Oumar Ba is an Assistant Professor in the Department of Government. His primary areas of research focus on law, violence, race, humanity, and world order(s) in global politics. He is the author of States of Justice: The Politics of the International Criminal Court (Cambridge, 2020). His writings have appeared in Human Rights Quarterly, Cambridge Review of International Affairs, PS: Political Science & Politics, Journal of Narrative Politics, African Studies Review , Africa Today, Foreign Affairs, The New York Review of Books, The Washington Post, among others. His opinions have been featured in a number of media outlets including Foreign Policy, Al Jazeera, Bloomberg, and BBC.
Oumar Ba is currently working on two major projects. The first one, titled Crimes, Against Humanity: Governing Global Justice is a genealogy of the international criminal justice system within the liberal order, highlighting its racialized hierarchy of humanity and explaining its current crisis. It also proposes a decentering of The Hague, through an exploration of worldmaking projects and visions for and alternatives to the current international order, from Global South perspectives.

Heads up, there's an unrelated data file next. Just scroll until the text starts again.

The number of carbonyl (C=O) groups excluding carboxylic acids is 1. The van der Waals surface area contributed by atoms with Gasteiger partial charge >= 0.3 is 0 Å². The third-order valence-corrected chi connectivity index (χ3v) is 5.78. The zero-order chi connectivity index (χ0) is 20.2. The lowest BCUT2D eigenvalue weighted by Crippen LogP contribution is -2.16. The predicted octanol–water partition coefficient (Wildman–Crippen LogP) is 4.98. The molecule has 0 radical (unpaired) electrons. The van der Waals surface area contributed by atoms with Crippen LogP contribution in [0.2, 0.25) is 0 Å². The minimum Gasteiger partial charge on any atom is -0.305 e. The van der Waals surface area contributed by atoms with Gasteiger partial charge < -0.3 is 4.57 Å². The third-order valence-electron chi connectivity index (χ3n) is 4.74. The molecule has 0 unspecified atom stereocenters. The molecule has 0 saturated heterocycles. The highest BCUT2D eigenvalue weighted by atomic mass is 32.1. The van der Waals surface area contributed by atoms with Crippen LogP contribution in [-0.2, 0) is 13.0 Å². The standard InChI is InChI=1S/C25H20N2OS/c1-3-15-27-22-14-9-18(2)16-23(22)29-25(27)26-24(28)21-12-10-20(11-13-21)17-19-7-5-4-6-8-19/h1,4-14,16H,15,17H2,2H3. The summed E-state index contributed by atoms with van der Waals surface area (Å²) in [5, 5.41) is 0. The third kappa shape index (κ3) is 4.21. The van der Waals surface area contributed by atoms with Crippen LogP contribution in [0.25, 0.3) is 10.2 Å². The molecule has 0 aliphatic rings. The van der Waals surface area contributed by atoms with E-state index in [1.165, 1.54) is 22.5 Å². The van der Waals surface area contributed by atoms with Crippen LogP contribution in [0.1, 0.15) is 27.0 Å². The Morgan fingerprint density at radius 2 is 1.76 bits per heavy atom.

The second project is titled (Re)Centering Decolonization as Ontology and Sifting through the Archives of Liberation. It seeks to (re)center the ontological grounding of decolonization not only as political processes, but as praxis grounded in theories of humanism and the universal. To do so, it sifts through the archives of liberation, as articulated by Global South voices at the forefront of the decolonization struggle at the UN General Assembly and other international fora. Ultimately, it contends that decolonization, as theorized and articulated by these voices, is a continued generative site of theory and praxis built around a humanistic ethos of the universal.
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